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Fortaleza Ozama – Inside The Walls

Inside the Fortaleza Ozama

The history of all the buildings, walls and monuments inside the coral walls of the UNESCO World Heritage Site of Fort Ozama.

Fortelaza Ozama | Fortaleza Ozama – Inside The Walls of Fortaleza Ozama | (1)La Puerta de Charles III/ The Gate of the Fortress | (2)The Statue of Oviedo | (3)The Tower of Homage/ Torre del Homenaje | (4)The Arsenal/ Armory Polvorín de Santa Bárbara | (5 & 6)The Low and High Shooting Platforms | (7)The remains of the First Fort/ Primera Obra | (8)Old Army Barracks | (9)The Fort of Santiago/ Fuerte de Santiago | (10)Casa de Bastidas | (11)Muralla de Felix Benito | Fortaleza Ozama in 1910 | Picture Collection over 300 pictures of the Fortaleza Ozama |

Map Inside Fortaleza Ozama Numbered 1

Map Inside Fortaleza Ozama Numbered 1

(1.) La Puerta de Charles III

La Puerta de Charles III, The entrance to Fortaleza Ozama.
La Puerta de Charles III, The entrance to Fortaleza Ozama.

La Puerta de Charles III / The Gate of Charles III and El Portal de la Fortaleza/ The Gate of the Fortress – 1787

The original entrance to the Fortaleza Ozama dates from 1557-1564. The doors, The Gate of Charles III, that are still here now came almost 2 centuries later in 1787 and was named after King Charles III of Spain. Made from imported African ebony these were built during the reign of the king for which it is named. Built when there was much economic prosperity thus their elaborateness. They wanted it to be impressive as this was main entry to the fort, the first thing all visitors saw.

Looking inside the Puerta de Charles III to the interior courtyard of the Fortaleza Ozama.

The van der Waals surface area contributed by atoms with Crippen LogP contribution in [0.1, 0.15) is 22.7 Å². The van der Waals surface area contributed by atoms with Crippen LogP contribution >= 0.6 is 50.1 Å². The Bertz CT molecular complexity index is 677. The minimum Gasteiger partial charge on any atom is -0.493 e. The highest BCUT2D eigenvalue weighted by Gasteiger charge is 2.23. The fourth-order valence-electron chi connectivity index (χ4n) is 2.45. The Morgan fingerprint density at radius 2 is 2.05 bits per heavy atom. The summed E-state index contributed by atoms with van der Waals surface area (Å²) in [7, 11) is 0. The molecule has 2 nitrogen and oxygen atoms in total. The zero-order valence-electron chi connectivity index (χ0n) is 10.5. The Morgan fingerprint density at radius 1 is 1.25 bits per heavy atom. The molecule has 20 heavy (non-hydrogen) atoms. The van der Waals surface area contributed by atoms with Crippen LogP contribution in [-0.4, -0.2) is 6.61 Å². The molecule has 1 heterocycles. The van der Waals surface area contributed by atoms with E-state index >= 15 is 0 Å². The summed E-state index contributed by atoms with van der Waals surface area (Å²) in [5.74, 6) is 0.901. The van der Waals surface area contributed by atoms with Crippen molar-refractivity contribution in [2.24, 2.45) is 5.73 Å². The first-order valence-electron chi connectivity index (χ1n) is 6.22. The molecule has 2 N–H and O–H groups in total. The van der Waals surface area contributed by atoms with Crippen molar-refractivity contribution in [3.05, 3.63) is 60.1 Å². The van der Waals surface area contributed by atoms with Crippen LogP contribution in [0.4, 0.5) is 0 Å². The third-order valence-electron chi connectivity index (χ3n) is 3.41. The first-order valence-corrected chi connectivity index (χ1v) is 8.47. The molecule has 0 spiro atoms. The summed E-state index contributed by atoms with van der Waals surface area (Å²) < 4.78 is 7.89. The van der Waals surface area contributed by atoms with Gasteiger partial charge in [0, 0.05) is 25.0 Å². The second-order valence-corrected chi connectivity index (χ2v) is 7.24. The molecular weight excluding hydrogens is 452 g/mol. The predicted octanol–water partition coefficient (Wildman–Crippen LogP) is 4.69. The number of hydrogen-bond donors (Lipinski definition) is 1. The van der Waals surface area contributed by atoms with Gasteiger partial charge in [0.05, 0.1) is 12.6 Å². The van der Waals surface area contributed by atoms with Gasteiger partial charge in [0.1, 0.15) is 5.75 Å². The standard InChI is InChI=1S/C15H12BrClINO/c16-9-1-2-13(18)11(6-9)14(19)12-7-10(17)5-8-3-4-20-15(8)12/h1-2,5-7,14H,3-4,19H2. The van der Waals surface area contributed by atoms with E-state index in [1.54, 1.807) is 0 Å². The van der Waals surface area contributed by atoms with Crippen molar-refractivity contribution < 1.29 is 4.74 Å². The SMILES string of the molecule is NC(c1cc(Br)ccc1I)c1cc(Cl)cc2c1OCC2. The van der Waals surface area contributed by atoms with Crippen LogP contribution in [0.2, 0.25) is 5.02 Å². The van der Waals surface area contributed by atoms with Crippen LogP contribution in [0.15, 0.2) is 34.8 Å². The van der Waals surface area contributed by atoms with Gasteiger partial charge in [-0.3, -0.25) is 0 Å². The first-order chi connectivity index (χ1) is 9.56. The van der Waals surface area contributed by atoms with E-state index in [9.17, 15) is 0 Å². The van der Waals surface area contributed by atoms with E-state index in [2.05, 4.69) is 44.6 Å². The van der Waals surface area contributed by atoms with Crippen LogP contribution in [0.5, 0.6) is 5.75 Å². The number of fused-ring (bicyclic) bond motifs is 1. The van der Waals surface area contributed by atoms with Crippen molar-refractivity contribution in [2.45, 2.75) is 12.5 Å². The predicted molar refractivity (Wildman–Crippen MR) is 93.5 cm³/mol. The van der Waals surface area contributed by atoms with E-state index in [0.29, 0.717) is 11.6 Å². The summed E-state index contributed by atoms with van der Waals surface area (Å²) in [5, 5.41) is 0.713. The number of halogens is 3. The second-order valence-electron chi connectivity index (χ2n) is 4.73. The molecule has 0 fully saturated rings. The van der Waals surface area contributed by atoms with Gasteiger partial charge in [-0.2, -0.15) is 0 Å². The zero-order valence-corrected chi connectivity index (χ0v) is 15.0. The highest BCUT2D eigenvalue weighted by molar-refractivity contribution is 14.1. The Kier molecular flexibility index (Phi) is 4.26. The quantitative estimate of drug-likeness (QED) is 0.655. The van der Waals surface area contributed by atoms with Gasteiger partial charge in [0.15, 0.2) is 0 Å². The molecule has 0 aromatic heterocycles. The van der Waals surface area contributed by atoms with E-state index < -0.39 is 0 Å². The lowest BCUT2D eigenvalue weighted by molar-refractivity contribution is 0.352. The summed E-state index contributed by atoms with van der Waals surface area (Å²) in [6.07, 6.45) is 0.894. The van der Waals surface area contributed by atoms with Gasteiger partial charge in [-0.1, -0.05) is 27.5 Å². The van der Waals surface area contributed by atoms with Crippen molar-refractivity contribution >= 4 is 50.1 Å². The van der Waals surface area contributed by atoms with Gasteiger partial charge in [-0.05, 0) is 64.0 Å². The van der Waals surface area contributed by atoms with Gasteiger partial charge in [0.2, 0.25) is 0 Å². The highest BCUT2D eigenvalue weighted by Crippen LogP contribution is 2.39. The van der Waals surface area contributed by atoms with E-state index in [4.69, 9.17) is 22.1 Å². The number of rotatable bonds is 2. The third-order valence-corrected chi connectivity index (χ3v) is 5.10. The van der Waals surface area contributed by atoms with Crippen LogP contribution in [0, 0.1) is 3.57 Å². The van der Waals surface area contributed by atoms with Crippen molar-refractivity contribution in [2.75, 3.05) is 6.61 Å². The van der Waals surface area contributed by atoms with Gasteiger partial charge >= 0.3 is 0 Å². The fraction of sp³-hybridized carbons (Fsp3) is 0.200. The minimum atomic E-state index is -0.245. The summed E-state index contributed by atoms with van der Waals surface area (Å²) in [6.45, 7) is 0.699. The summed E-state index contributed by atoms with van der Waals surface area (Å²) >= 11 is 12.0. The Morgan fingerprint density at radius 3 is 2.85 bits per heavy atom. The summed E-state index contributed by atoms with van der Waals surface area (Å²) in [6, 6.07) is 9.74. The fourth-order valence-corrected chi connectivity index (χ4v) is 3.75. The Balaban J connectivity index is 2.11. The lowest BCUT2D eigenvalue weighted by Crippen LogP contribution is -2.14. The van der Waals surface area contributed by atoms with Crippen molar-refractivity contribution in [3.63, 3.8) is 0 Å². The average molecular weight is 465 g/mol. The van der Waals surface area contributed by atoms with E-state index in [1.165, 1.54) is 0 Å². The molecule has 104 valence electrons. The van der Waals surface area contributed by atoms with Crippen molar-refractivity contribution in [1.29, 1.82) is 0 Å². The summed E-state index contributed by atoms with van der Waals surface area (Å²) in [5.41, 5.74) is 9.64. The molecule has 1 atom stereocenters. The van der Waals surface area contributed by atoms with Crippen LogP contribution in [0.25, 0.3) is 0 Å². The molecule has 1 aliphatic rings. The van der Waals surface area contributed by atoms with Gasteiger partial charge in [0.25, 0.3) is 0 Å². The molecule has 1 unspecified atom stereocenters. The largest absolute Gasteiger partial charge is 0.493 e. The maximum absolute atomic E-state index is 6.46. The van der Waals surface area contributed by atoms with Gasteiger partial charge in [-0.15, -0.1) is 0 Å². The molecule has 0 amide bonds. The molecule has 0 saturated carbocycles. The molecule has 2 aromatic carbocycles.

Looking inside the Puerta de Charles III to the interior courtyard of the Fortaleza Ozama.

When entering this magnificent gate you can’t help but to be impressed. Just imagine how it might have felt to enter those gates into the grand arcade and garden. Beyond was the imposing tower and military buildings. Plus all the activity that might have been going on inside the fort during its hey day.

It is interesting to note holes in the doors. These holes are from bullets fired during the United States second invasion of Dominican Republic in 1965 U.S. President Lyndon B. Johnson sent 42,000 marines and soldiers to protect their interests during the Revolución de Abril de 1965 when the country was in a state of civil war.

(2.) The Statue of Oviedo – 1977

The bronze Statue of Governor Gonzalo Fernández de Oviedo y Valdés.
The bronze Statue of Governor Gonzalo Fernández de Oviedo y Valdés.

The bronze Statue of Oviedo was created in 1977 by Spanish artist Joaquín Vaquero Turcios to honor Gonzalo Fernández de Oviedo y Valdés. Oviedo was governor of the fortress and also warden of the prison from 1533 to 1557.

Under the administration of Oviedo Santo Domingo reached its most brilliant period in the settlements history. Because of Oveidos geographical and administrative knowledge, every captain, military person, chief, discoverer and conqueror visited his office for advice. The legend states that when he was killed he held the keys to the gate. These keys had to be pried from his dead hand. Oveido was the first chronicler of the Indies and had an official title and salary. He wrote “Historia General y Natural de las Indias” while holding his paid post under His Majesty Charles V.

(3.) La Torre del Homenaje – 1503.

Torre del Homenaje resembles a medieval castle
Torre del Homenaje resembles a medieval castle.

Torre del Homenaje / The Tower of Homage, resembling a medieval castle, was build inside the fort by Nicolás de Ovando in 1503. Ships were hailed from the top of this monstrous looking building. It has very little ornamentation and looks very serious and sobering. This tower, with its 2-meter thick walls, was the tallest building (18m) in the entire colony in the 16th century. It was the only building of its type in the New World.

Fortaleza Ozama Torre de Homenaje Interior Stairs
Fortaleza Ozama Torre de Homenaje Interior Stairs

The main gate faces north where is the remains of the coat of arms of Charles V that the Haitians tried to remove during their occupancy, but somehow this was saved.

The Tower has served many purposes in its long history. Don Diego Colon, Admiral Christopher Columbus’ son, and his wife, Doña Maria of Toledo (she was a relative of King Ferdinand the Catholic) stayed here while their new home, The Alcazar de Colon, was being built. The family lived on the second floor and the servants lived on the first.

Torre del Homenaje interior courtyard.
Torre del Homenaje interior courtyard.